Verb+preposition errors

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The following is a partial and incomplete list of common collocation errors that Asian ESL students tend to make in English, not only with prepositions, but also with related phrasal verbs. The expressions with asterisks [*] are awkward or incorrect terms used by ESL/EFL learners (English as a second/foreign language) . Expressions with the greater sign [>] indicate that one expression is preferred or more common, especially in more formal English.

No. Phrasal verb [*common error] Examples
Absorbed in (=very much interested) [*at]
  • The professor was so absorbed in his work that he neglected his social life.
Accused of [*for] cf. charge with
  • She accused the man of stealing.
  • The man was charged with murder.
Accustomed to [*with] cf. used to
  • I’m accustomed to hot weather.
  • He is used to the heat.
Afraid of [*from]
  • Laura is afraid of the dog.
Aim at [*on / *to / against]
At indicates in the general direction toward something, and does not necessarily imply directly hitting a target. [1]
  • She aimed at the target.
All X (generic noun) [all ?of X, all X, all of the X]
The phrase ‘all of the X’ has a more specific nuance – the speaker has particular items in mind
  • All the computers must be turned off when you leave the office. (generic statement; more specific: All the computers)
  • All of the computers must be turned off when you leave the office. (more emphatic)
Anxious (troubled) about [*for] Anxious for = wishing very much
  • They are anxious about his health.
  • Parents are anxious for their children’s success.
Angry with / at [*against]
For persons, with is somewhat more common. We get angry with/at a person but angry at a thing.Also annoyed with, vexed with, indignant with.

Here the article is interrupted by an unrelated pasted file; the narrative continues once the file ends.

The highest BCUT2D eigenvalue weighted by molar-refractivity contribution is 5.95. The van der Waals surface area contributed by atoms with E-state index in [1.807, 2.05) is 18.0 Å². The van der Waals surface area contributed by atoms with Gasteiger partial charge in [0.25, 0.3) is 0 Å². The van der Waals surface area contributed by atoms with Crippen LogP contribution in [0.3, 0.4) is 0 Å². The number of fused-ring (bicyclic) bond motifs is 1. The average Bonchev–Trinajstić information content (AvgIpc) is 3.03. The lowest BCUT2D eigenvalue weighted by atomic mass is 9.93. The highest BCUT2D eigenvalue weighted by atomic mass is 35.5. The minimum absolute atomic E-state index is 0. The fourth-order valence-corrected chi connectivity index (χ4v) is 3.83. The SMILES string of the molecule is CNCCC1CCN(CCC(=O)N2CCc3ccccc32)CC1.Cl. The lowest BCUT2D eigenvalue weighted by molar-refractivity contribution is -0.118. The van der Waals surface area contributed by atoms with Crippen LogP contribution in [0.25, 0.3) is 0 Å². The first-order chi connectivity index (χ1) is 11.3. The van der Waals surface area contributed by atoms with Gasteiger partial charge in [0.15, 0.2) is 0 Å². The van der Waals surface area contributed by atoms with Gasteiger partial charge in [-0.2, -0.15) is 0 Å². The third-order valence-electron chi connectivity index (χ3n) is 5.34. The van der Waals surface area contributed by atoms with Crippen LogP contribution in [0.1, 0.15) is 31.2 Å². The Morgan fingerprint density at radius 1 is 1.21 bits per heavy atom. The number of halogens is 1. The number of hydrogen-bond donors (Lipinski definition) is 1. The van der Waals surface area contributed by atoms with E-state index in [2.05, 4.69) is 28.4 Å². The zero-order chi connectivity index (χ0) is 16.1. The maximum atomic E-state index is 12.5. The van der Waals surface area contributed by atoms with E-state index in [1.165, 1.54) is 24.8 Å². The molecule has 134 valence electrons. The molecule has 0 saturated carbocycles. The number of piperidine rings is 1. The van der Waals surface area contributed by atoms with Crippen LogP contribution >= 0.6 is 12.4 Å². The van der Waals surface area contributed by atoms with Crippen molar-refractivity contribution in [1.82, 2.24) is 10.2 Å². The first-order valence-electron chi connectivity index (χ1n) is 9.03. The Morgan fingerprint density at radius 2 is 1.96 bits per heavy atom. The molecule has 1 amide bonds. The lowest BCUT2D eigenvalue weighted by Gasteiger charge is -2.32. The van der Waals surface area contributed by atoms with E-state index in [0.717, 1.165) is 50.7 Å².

• The teacher was angry with / at him.
  • He was angry at the weather.
Arrived at [*to]
Use arrive in with countries and large cities.
  • We arrived at the village at night.
  • Mr. Smith arrived in London.
Ashamed of [*from]
‘ashamed of’ ≠ ‘shy’ ‘ashamed’ = feeling shame or guilt ‘shy’ = feeling nervous with someone
  • He is now ashamed of his conduct
  • ?I’m ashamed of / shamed of my teacher → I’m shy toward my teacher.
Believe in [*to]
‘to believe in’ = to put trust or faith in‘to believe’ (without in) = to regard something as true
  • We believe in hard work.
  • I believe everything he says.
Besides / In addition to / [*Except]
  • We have many more publications besides / in addition to these. (‘besides’ is colloquial)
Boast of / about [*for]
(‘of’ is more literary, formal, or older style)
  • James boasted about / of his strength.
Buy for / at
For exact amounts and sums, ‘for’ is used; ‘at’ is used for weights or measures.
  • We bought a new server for $4000.
  • The material can be synthesized for/at $10 per square meter. The non-synthetic form sells at $18 per square meter on the market.
Careful of / with / about [*for]
cf. ‘take care of’
  • Elle is very careful about her health.
  • You should be more careful with your money.
  • He takes care of his money.
Close to [*from]
  • The new apartment is quite close to the station.
Complain about [*for]
For illnesses: ‘complain of’
  • Annette complained about the weather.
  • She complained of a sore throat.
Composed of [*from]
  • Our class is composed of thirty students.
Congratulate on/for
On refers to an occasion or event, while for refers more to the reason for congratulating someone.
  • I congratulate you on the New Year. I congratulate you for your successful project.
Consist of [*from]
  • Different proposals for calendars for the Martian year include suggestions for a year consisting of 24 months.
Contact [*contact to]
  • Please contact your insurance agent rather than the police.
Covered with [?by]
‘covered with’ is for descriptions; ‘covered by’ refers to an act or result of covering
  • The mountains are covered with snow.
  • The child was covered in snow. [i.e., was fully covered or enveloped in snow]
  • The car was covered by the debris, but the accident was covered by our insurance.
Cure of [*from]
The noun ‘cure’ takes ‘for’.
  • The man was cured of his illness.
  • There’s no cure for that disease.
Deprive of [*from]
  • Nelson Mandela was deprived of his freedom for years.
Die of an illness > die from an illness
The phrase die of is more common than die from X in contemporary English; the phrase die from X may put slightly more emphasis on X as an active cause.
  • Many people have died of malaria.
  • People die of illness, of hunger, of thirst, of or from wounds; from overwork, by violence, by the sword, by pestilence, in battle, for their country, for a cause, through neglect, on the scaffold, at the stake.
Different from [*than]
  • My book is really different from yours.
Disappointed by, about or at from
[1] by/at/ about[2] with/ in
Before a person we use with or in, before a thing we use at, about, by; and before a gerund we use at